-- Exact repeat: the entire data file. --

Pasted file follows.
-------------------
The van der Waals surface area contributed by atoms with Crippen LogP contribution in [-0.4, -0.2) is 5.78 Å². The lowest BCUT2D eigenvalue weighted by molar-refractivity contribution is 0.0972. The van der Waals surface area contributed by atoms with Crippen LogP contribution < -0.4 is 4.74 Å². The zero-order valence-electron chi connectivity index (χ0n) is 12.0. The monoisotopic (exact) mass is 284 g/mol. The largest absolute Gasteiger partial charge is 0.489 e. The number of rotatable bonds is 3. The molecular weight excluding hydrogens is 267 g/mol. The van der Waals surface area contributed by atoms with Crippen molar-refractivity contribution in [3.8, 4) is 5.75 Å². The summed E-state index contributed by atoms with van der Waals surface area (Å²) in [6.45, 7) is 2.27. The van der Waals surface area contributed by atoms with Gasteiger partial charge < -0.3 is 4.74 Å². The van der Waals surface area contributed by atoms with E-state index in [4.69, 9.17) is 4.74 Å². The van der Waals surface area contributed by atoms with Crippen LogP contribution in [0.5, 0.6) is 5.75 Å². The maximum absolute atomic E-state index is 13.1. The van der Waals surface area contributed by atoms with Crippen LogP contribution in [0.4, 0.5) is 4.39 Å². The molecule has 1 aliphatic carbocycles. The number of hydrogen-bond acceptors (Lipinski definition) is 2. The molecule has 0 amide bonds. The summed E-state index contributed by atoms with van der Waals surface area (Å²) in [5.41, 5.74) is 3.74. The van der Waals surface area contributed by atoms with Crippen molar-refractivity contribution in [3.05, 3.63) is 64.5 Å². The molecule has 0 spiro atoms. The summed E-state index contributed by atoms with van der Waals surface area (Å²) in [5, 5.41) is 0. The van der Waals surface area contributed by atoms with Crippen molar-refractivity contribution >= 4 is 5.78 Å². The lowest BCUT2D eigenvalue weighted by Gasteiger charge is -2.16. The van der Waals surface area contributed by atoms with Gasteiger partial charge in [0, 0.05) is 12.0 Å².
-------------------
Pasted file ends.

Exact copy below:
The van der Waals surface area contributed by atoms with Crippen LogP contribution in [-0.4, -0.2) is 5.78 Å². The lowest BCUT2D eigenvalue weighted by molar-refractivity contribution is 0.0972. The van der Waals surface area contributed by atoms with Crippen LogP contribution < -0.4 is 4.74 Å². The zero-order valence-electron chi connectivity index (χ0n) is 12.0. The monoisotopic (exact) mass is 284 g/mol. The largest absolute Gasteiger partial charge is 0.489 e. The number of rotatable bonds is 3. The molecular weight excluding hydrogens is 267 g/mol. The van der Waals surface area contributed by atoms with Crippen molar-refractivity contribution in [3.8, 4) is 5.75 Å². The summed E-state index contributed by atoms with van der Waals surface area (Å²) in [6.45, 7) is 2.27. The van der Waals surface area contributed by atoms with Gasteiger partial charge < -0.3 is 4.74 Å². The van der Waals surface area contributed by atoms with E-state index in [4.69, 9.17) is 4.74 Å². The van der Waals surface area contributed by atoms with Crippen LogP contribution in [0.5, 0.6) is 5.75 Å². The maximum absolute atomic E-state index is 13.1. The van der Waals surface area contributed by atoms with Crippen LogP contribution in [0.4, 0.5) is 4.39 Å². The molecule has 1 aliphatic carbocycles. The number of hydrogen-bond acceptors (Lipinski definition) is 2. The molecule has 0 amide bonds. The summed E-state index contributed by atoms with van der Waals surface area (Å²) in [5.41, 5.74) is 3.74. The van der Waals surface area contributed by atoms with Crippen molar-refractivity contribution in [3.05, 3.63) is 64.5 Å². The molecule has 0 spiro atoms. The summed E-state index contributed by atoms with van der Waals surface area (Å²) in [5, 5.41) is 0. The van der Waals surface area contributed by atoms with Crippen molar-refractivity contribution >= 4 is 5.78 Å². The lowest BCUT2D eigenvalue weighted by Gasteiger charge is -2.16. The van der Waals surface area contributed by atoms with Gasteiger partial charge in [0, 0.05) is 12.0 Å².